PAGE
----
If you have let your house or flat to tenants and you now want it back, then you will need to provide not less than 2 months’ notice to them. That notice to expire no earlier than the end of the tenancy’s term.
This note assumes that you are not asking for the return of the property because your tenants have breached terms of their Tenancy Agreement e.g. not paying rent or being a nuisance. If you seek possession on the basis of breach then a Section 8 Notice must be served. A Section 8 Notice can be served during the term.
The formal notice that must be provided is known as a “Section 21 Notice” (the “Notice”).
There are various questions and actions that a Landlord should consider before they serve a Notice. If they do not do so, it may result in the Notice not being valid! If a valid Notice is not served and the Landlord needs to go to Court to evict the tenants, then the Court will reject the proceedings and the Landlord will need to start the entire process over again.
So, as a general checklist (and some of the items below are an absolute requirement for service of a valid Notice):
- You cannot serve a Notice if it is less than 4 months since the tenancy started.
- The date in the Notice by which possession is required cannot be before the expiry of the tenancy’s term.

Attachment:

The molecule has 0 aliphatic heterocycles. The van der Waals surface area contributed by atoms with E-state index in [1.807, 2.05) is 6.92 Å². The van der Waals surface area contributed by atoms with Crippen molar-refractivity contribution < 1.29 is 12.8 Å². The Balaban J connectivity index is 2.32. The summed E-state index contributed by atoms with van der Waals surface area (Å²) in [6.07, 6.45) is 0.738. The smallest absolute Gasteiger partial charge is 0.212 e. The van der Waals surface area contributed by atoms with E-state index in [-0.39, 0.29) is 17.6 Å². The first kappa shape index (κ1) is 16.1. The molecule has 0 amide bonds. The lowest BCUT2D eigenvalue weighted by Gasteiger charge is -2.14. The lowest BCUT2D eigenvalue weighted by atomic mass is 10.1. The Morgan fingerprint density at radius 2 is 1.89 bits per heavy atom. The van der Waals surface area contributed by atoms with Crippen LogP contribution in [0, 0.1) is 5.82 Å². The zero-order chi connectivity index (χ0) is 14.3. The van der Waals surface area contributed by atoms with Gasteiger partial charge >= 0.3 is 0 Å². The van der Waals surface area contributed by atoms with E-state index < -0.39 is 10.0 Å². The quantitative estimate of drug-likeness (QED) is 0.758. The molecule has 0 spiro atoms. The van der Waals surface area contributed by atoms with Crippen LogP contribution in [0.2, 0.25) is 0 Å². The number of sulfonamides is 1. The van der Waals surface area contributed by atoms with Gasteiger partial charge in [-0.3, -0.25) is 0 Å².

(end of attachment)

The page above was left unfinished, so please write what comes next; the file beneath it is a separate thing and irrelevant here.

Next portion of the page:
- Is there gas at the property.
- Have Gas Certificates been served prior to the tenants moving in and annually since?
- Was a deposit taken. It must be no greater than 5 weeks’ rent?
- Was the deposit registered within a Tenancy Deposit Scheme within 30 days of receipt?
- Has the Tenancy Deposit Certificate been served on the tenants within 30 days of receipt of the deposit?
- Have the tenants been served with the “prescribed information” within 30 days of receipt of the deposit?
- Have the tenants been served with a copy of the EPC for the property?
- Have the tenants been served with the Government’s “How to Rent” booklet?
- Have the tenants been served with the Electrical Installation Certificate?
- If the property requires a License to Let from the Council, has it been served on the tenants?
- Have any notices been served on you by any local authority or similar in respect of the condition of the property? You must not serve a Notice in retaliation.
- Read the Tenancy Agreement to determine how the Notice must be served on the tenants.
This article has been brought to you by Graeme Bellenger, an experienced lawyer who specialises in Landlord and Tenant Law and acting for Landlords. You can contact Graeme using the form provided, by email email@example.com or tel: 0207 925 0303.
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